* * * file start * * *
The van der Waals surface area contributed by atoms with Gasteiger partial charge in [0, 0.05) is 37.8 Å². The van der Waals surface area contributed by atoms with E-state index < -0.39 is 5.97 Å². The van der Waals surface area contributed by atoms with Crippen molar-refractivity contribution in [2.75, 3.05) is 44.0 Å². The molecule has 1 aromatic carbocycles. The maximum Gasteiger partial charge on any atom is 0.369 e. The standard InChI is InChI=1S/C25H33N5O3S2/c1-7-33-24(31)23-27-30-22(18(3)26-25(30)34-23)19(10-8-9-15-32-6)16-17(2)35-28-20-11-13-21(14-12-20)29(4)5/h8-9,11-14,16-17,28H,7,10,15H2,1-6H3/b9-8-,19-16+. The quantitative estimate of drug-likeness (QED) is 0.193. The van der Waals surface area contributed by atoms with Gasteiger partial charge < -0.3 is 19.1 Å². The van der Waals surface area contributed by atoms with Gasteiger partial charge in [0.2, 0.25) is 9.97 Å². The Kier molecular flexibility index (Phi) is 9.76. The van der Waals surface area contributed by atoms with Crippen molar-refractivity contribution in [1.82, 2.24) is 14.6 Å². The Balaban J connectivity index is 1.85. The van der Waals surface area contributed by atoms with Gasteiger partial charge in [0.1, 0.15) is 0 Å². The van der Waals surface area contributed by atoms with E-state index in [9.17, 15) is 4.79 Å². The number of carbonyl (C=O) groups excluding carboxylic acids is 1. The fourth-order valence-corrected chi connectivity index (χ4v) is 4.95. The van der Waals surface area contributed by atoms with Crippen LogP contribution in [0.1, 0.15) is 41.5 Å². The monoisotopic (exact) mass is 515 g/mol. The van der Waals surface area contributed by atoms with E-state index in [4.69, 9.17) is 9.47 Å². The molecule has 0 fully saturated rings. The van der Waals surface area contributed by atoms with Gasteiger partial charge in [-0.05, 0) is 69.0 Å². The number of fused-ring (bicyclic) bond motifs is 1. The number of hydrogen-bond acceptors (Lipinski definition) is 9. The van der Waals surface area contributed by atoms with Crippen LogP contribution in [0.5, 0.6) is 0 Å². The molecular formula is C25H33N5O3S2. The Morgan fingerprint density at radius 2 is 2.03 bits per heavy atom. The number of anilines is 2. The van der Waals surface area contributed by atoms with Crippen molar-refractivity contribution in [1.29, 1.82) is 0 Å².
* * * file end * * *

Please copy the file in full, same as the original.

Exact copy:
The van der Waals surface area contributed by atoms with Gasteiger partial charge in [0, 0.05) is 37.8 Å². The van der Waals surface area contributed by atoms with E-state index < -0.39 is 5.97 Å². The van der Waals surface area contributed by atoms with Crippen molar-refractivity contribution in [2.75, 3.05) is 44.0 Å². The molecule has 1 aromatic carbocycles. The maximum Gasteiger partial charge on any atom is 0.369 e. The standard InChI is InChI=1S/C25H33N5O3S2/c1-7-33-24(31)23-27-30-22(18(3)26-25(30)34-23)19(10-8-9-15-32-6)16-17(2)35-28-20-11-13-21(14-12-20)29(4)5/h8-9,11-14,16-17,28H,7,10,15H2,1-6H3/b9-8-,19-16+. The quantitative estimate of drug-likeness (QED) is 0.193. The van der Waals surface area contributed by atoms with Gasteiger partial charge < -0.3 is 19.1 Å². The van der Waals surface area contributed by atoms with Gasteiger partial charge in [0.2, 0.25) is 9.97 Å². The Kier molecular flexibility index (Phi) is 9.76. The van der Waals surface area contributed by atoms with Crippen molar-refractivity contribution in [1.82, 2.24) is 14.6 Å². The Balaban J connectivity index is 1.85. The van der Waals surface area contributed by atoms with Gasteiger partial charge in [0.1, 0.15) is 0 Å². The van der Waals surface area contributed by atoms with E-state index in [9.17, 15) is 4.79 Å². The number of carbonyl (C=O) groups excluding carboxylic acids is 1. The fourth-order valence-corrected chi connectivity index (χ4v) is 4.95. The van der Waals surface area contributed by atoms with Crippen LogP contribution in [0.1, 0.15) is 41.5 Å². The monoisotopic (exact) mass is 515 g/mol. The van der Waals surface area contributed by atoms with E-state index in [4.69, 9.17) is 9.47 Å². The molecule has 0 fully saturated rings. The van der Waals surface area contributed by atoms with Gasteiger partial charge in [-0.05, 0) is 69.0 Å². The number of fused-ring (bicyclic) bond motifs is 1. The number of hydrogen-bond acceptors (Lipinski definition) is 9. The van der Waals surface area contributed by atoms with Crippen LogP contribution in [0.5, 0.6) is 0 Å². The molecular formula is C25H33N5O3S2. The Morgan fingerprint density at radius 2 is 2.03 bits per heavy atom. The number of anilines is 2. The van der Waals surface area contributed by atoms with Crippen molar-refractivity contribution in [1.29, 1.82) is 0 Å².